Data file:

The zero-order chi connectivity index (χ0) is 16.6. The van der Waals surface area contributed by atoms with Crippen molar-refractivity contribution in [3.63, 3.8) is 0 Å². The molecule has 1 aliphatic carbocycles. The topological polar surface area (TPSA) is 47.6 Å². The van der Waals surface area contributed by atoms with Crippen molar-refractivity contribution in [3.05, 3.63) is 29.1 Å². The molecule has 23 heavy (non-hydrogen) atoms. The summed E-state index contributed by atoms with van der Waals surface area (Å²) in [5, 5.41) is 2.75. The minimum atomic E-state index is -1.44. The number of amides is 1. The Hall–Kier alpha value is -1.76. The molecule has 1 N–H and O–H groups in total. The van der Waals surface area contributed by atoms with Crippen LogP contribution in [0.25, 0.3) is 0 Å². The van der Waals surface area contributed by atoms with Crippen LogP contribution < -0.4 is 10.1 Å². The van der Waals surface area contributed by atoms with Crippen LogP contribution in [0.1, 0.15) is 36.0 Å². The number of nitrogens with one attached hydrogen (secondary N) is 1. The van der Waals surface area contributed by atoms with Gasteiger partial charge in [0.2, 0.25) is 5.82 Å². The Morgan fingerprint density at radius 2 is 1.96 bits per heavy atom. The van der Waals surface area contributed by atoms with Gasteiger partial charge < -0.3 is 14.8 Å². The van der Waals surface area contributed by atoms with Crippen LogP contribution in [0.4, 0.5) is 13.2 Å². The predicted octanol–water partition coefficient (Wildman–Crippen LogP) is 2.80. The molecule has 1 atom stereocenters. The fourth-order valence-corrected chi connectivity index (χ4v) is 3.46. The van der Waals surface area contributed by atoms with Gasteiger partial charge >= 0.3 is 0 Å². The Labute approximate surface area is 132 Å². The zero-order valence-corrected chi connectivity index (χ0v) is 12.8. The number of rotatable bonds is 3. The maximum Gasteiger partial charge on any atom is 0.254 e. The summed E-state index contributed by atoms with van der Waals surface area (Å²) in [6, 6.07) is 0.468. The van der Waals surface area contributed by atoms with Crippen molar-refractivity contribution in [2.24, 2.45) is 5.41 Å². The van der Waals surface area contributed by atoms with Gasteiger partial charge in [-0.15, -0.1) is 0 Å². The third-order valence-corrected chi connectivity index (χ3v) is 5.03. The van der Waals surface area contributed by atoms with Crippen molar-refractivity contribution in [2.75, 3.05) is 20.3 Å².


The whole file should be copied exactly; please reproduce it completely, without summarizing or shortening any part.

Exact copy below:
The zero-order chi connectivity index (χ0) is 16.6. The van der Waals surface area contributed by atoms with Crippen molar-refractivity contribution in [3.63, 3.8) is 0 Å². The molecule has 1 aliphatic carbocycles. The topological polar surface area (TPSA) is 47.6 Å². The van der Waals surface area contributed by atoms with Crippen molar-refractivity contribution in [3.05, 3.63) is 29.1 Å². The molecule has 23 heavy (non-hydrogen) atoms. The summed E-state index contributed by atoms with van der Waals surface area (Å²) in [5, 5.41) is 2.75. The minimum atomic E-state index is -1.44. The number of amides is 1. The Hall–Kier alpha value is -1.76. The molecule has 1 N–H and O–H groups in total. The van der Waals surface area contributed by atoms with Crippen LogP contribution in [0.25, 0.3) is 0 Å². The van der Waals surface area contributed by atoms with Crippen LogP contribution < -0.4 is 10.1 Å². The van der Waals surface area contributed by atoms with Crippen LogP contribution in [0.1, 0.15) is 36.0 Å². The number of nitrogens with one attached hydrogen (secondary N) is 1. The van der Waals surface area contributed by atoms with Gasteiger partial charge in [0.2, 0.25) is 5.82 Å². The Morgan fingerprint density at radius 2 is 1.96 bits per heavy atom. The van der Waals surface area contributed by atoms with Gasteiger partial charge < -0.3 is 14.8 Å². The van der Waals surface area contributed by atoms with Crippen LogP contribution in [0.4, 0.5) is 13.2 Å². The predicted octanol–water partition coefficient (Wildman–Crippen LogP) is 2.80. The molecule has 1 atom stereocenters. The fourth-order valence-corrected chi connectivity index (χ4v) is 3.46. The van der Waals surface area contributed by atoms with Gasteiger partial charge >= 0.3 is 0 Å². The Labute approximate surface area is 132 Å². The zero-order valence-corrected chi connectivity index (χ0v) is 12.8. The number of rotatable bonds is 3. The maximum Gasteiger partial charge on any atom is 0.254 e. The summed E-state index contributed by atoms with van der Waals surface area (Å²) in [6, 6.07) is 0.468. The van der Waals surface area contributed by atoms with Crippen molar-refractivity contribution in [2.24, 2.45) is 5.41 Å². The van der Waals surface area contributed by atoms with Gasteiger partial charge in [-0.15, -0.1) is 0 Å². The third-order valence-corrected chi connectivity index (χ3v) is 5.03. The van der Waals surface area contributed by atoms with Crippen molar-refractivity contribution in [2.75, 3.05) is 20.3 Å².